by Susan King

Susan King: (photo by John Bushby)

It all began on a grey Paris morning in 2009 as I did my daily lute practice and thought about what had led me to move to the other side of the world from my home in Australia. It was music of course. I play the French Baroque Lute and a year before, I had left everything I knew in Australia to experience the music I loved in its native home.
There was also another reason for the journey, to find out where my family had come from. Left bereft by war, my grandmother emigrated to Australia with her two children. Our heritage is Scotland, the border areas of Hawick and we are of the Murray and MacDonald clans. I had recently stayed in Hawick. meeting members of my family and gaining a fuller understanding of my history.
So as I played my lute that morning, I wondered how I could reconcile these two aspects of myself. My love of the French lute and my Scottish heritage. I then thought of the Balcarres Lute Manuscript. I had a facsimile copy of it but I had never looked at it. It seemed to me that this would be the perfect project to bring the French and Scottish aspects of my life together.
I listened to all the recordings of the Balcarres that I could and found that up to that time they were all solo lute recordings. I felt that I wanted to do something more than this, that I wanted to understand the roots of the music in the Balcarres Lute Manuscript. It was obvious to me that if I wanted to do this I would need to collaborate with musicians who were experts in playing traditional Scottish music.
I instantly thought of John and Caroline Bushby and their son Malcolm, whom I knew from when they lived in Tasmania, and who were now living in Newcastle, UK. I contacted John, who was enthusiastic about the project, and so began the long journey from idea to finished
The first thing I did was start to transcribe the lute tablature that the manuscript is written in to modern notation, so that John and Caroline could read it.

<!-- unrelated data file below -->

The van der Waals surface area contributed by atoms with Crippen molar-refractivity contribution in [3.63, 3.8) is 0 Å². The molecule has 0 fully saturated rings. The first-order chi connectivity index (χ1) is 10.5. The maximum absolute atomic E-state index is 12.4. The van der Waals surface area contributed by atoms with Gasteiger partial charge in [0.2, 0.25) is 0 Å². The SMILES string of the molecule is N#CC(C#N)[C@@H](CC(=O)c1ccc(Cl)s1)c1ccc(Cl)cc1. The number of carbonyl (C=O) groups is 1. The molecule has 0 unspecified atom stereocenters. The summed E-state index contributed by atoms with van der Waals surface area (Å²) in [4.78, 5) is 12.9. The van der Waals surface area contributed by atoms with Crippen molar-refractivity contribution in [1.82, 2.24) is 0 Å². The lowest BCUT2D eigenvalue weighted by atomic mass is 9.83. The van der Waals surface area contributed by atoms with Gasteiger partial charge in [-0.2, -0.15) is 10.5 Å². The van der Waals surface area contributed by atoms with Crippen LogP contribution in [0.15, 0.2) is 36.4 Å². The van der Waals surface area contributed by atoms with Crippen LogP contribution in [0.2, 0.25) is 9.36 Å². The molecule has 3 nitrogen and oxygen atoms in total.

Lute tablature from the Balcarres Manuscript

This was a long laborious task and I soon realised that I couldn’t expect to transcribe the entire manuscript as it would take far too long. I sent John what I had done but we could see that this wasn’t going to work.
So I visited Newcastle, and John and I sat around the table with the manuscript and selected pieces to try out. This was a true revelation. With John on his pipes and me on my lute we began to play through some of the tunes together. The first thing that amazed us was how the two instruments combined so well together. We had expected that the pipes would completely drown out the lute but the lute could be heard when they played together. It was a wonderful experience to bring these two instruments together.
By trying out pieces this way, we finally arrived at the music we wanted to do for the CD.
We then began the task of finding as many versions of each piece as we could and for songs, we looked for versions of the words that would probably have been known in the 17th century.
John had some useful books in his personal music library that we used as references, and of course there were internet and library resources we found that also proved invaluable.
Gradually we created versions based on the Balcarres Lute Manuscript and versions of the pieces we had found elsewhere, we also used John’s and Caroline’s knowledge of traditional music practice and my knowledge of French lute playing.  Following is an example of the transition of one tune “The Lads of Gallowater” from lute tablature to notation.